The most controversial figures in Russian history on RT Documentary

Peter Carl Faberge

Peter Carl Faberge was a world famous master jeweler and head of the ‘House of Faberge’ in Imperial Russia in the waning days of the Russian Empire.

Go to Foreigners in Russia

On this day: Russia in a click

Princess Tarakanova. Painting by Konstantin Flavitsky, 1864 Princess Tarakanova. Painting by Konstantin Flavitsky, 1864

6 June

On June 6, 1775, a mysterious impostor, calling herself Princess Tarakanova, was imprisoned in the Peter and Paul Fortress in St. Petersburg.

This was following an order of Catherine the Great, as the young woman claimed to be Empress Elizabeth’s daughter and an heir to the Russian throne.

Rumors about the Princess’ possible existence were substantiated by the common knowledge that Empress Elizabeth had a love child with her favorite, Prince Razumovsky. The real Princess, named Augusta Tarakanova, never in pursuit of the Russian throne, was sent away to Italy as a little child, where she received an education and stayed until she was forcefully brought back on the order of Catherine the Great.

Augusta was confined to a convent, where she was kept under surveillance and in total solitude, with even church services held only for her. Only after Empress Catherine’s death was she allowed visitors, and received members of the clergy and Russian nobility.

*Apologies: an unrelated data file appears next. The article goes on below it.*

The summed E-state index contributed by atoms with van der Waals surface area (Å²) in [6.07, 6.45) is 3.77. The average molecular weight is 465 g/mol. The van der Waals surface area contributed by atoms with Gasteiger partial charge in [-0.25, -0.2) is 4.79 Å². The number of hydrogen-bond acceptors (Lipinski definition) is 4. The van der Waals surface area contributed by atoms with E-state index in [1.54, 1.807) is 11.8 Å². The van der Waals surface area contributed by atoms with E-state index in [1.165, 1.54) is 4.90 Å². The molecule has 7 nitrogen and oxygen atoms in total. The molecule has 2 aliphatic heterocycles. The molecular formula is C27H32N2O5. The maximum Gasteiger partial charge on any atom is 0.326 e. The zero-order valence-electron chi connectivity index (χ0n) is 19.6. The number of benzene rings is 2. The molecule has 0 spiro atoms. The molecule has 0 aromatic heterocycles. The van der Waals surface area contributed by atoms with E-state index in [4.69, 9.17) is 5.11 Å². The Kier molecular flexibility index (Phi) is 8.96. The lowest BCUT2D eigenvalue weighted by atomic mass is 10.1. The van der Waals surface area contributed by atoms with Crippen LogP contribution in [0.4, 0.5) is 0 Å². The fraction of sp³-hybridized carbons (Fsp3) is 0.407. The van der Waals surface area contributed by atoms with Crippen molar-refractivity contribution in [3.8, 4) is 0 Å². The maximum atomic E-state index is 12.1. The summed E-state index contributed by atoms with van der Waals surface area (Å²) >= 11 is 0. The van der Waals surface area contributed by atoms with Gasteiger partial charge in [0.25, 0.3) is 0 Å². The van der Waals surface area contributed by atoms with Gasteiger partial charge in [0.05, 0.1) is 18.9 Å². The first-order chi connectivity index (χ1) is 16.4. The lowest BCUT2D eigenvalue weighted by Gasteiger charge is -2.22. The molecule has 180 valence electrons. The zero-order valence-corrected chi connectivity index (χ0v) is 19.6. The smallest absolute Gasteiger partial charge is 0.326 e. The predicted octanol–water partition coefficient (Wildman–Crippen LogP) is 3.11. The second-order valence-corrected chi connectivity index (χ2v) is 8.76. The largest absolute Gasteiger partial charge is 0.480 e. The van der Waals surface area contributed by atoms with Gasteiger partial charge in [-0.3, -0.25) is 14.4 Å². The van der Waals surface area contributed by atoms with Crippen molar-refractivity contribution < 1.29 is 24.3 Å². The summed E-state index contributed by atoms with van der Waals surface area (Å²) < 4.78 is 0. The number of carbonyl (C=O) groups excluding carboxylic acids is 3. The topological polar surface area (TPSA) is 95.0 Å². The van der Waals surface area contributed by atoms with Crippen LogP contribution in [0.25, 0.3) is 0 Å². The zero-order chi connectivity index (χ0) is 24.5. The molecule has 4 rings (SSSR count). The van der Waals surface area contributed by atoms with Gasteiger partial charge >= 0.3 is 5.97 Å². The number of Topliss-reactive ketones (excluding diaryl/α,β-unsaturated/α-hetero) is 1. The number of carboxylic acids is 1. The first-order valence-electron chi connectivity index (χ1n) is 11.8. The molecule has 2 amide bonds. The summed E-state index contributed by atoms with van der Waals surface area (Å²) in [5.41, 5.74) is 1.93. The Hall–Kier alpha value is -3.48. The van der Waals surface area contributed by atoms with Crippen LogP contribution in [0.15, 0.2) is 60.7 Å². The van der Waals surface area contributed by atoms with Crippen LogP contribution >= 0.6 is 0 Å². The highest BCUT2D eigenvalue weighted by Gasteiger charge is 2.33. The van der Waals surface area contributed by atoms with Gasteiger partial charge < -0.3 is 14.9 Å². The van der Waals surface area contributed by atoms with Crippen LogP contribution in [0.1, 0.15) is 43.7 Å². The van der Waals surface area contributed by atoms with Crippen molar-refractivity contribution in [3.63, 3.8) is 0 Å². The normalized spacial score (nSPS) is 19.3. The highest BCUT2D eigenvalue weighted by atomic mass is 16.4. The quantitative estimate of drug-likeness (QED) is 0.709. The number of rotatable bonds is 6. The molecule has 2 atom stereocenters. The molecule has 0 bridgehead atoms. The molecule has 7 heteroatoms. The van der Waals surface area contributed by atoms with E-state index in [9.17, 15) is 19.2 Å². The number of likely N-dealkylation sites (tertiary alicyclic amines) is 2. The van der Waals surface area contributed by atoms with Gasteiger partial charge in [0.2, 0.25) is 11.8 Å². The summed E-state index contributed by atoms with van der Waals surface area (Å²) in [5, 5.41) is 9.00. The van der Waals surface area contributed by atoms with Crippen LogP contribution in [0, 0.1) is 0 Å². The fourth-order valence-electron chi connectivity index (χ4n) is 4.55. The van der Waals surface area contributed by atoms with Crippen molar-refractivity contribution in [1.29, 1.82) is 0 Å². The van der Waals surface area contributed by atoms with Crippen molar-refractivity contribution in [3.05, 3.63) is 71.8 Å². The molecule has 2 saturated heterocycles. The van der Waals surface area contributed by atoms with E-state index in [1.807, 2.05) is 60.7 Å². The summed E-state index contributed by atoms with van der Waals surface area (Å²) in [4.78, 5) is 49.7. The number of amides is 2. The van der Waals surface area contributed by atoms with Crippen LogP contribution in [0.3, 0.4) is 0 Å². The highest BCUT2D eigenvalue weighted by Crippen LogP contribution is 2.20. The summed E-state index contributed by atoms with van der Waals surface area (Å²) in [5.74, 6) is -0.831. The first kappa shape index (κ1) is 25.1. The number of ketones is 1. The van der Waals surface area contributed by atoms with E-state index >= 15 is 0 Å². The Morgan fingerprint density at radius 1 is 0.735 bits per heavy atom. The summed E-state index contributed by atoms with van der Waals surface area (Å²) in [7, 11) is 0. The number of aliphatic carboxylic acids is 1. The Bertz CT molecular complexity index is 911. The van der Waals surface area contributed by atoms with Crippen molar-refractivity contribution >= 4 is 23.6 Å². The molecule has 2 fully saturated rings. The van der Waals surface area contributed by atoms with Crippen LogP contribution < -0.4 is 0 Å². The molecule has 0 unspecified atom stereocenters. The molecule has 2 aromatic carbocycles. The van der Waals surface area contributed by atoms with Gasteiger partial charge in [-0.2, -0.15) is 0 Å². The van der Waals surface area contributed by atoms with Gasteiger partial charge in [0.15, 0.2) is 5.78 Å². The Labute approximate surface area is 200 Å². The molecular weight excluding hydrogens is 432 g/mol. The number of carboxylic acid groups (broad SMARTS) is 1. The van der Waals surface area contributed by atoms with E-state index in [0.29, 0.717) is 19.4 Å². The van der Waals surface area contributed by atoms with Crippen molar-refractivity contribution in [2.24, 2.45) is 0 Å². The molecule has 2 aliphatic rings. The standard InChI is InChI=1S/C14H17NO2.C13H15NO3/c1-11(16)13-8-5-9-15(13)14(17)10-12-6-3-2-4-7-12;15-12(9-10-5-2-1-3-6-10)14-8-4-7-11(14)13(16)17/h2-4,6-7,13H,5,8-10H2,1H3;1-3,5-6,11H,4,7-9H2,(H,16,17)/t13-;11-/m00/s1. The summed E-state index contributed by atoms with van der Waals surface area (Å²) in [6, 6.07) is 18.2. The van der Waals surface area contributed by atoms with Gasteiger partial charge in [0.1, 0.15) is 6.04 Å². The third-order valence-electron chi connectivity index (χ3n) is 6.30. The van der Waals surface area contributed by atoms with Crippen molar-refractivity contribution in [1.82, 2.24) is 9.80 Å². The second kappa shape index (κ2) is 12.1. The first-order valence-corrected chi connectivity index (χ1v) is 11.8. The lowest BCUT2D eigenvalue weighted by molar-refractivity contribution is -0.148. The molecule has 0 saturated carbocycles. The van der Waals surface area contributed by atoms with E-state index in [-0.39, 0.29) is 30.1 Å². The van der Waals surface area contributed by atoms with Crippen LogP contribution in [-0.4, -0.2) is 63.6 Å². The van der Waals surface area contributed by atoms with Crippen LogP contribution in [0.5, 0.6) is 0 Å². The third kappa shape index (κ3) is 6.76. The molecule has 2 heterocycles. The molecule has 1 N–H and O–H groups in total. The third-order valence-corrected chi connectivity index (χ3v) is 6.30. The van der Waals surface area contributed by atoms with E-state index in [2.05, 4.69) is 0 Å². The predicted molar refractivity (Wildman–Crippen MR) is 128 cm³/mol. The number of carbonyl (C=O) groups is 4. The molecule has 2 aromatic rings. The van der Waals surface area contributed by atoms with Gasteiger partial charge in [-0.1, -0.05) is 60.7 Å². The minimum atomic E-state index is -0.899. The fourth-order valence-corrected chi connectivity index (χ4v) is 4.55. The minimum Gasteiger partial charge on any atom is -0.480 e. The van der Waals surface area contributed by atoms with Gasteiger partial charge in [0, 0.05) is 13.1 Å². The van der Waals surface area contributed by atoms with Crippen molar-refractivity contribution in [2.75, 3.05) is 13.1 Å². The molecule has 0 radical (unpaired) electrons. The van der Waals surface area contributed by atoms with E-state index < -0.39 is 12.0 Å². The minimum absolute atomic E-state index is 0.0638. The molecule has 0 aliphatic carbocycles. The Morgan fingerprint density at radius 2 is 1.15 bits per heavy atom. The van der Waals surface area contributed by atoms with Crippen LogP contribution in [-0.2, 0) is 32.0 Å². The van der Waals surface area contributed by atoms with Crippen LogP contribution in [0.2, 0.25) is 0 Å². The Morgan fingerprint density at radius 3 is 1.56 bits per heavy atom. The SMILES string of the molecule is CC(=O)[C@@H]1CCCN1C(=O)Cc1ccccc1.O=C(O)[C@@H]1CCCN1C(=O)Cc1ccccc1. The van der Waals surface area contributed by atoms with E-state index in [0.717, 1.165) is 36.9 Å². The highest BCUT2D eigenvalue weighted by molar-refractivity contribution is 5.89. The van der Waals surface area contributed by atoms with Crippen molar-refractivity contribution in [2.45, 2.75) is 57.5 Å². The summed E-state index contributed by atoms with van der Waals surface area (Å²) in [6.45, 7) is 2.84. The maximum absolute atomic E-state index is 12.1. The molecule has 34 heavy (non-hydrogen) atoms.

The person who figured in history as Princess Tarakanova was nothing but an impostor and a daring adventure-seeker. A woman of murky past and arguable origins, she possessed great beauty and cunning, to bend many of her wealthy and noble admirers to her will and live at their expense, sometimes leading them to bankruptcy and prison.

Escaping from her creditors, she traveled across Europe, styling herself as Fräulein Frank or Madame Trémouille. In Paris, in 1772, she set about the greatest fraud of her life, as she claimed to be the Russian Princess Elizaveta Vladimirskaya, the direct heir to the Russian throne. A daughter of Empress Elizabeth, she asserted to have been raised in Persia and had come to Europe to reclaim her Russian throne and her Russian heritage. Once again, supported by her many admirers, she moved to Italy, where she stayed for two years, simultaneously holding an extensive publicity campaign positioning herself as the Russian heiress.

Catherine the Great, already threatened by the massive uprising of Emelyan Pugachev - the Ural Cossack who also had claims for the Russian throne - in 1773-1775, she ordered Prince Aleksey Orlov to seduce and retrieve the fake Tarakanova from Italy. The operation went well, and the impostor was imprisoned in the Peter and Paul Fortress in June of 1775. Very proud and ambitious, she refused to admit her fraud and never revealed her true descent. She died of tuberculosis in December of the same year, and was buried without any funeral rites.

Her romantic image was laced with many legends, later featured in books and films. However, neither her drowning in the Fortress during one of St. Petersburg’s floods – a story that inspired Konstantin Flavitsky’s famous painting - nor her passionate romance with Prince Orlov ever existed.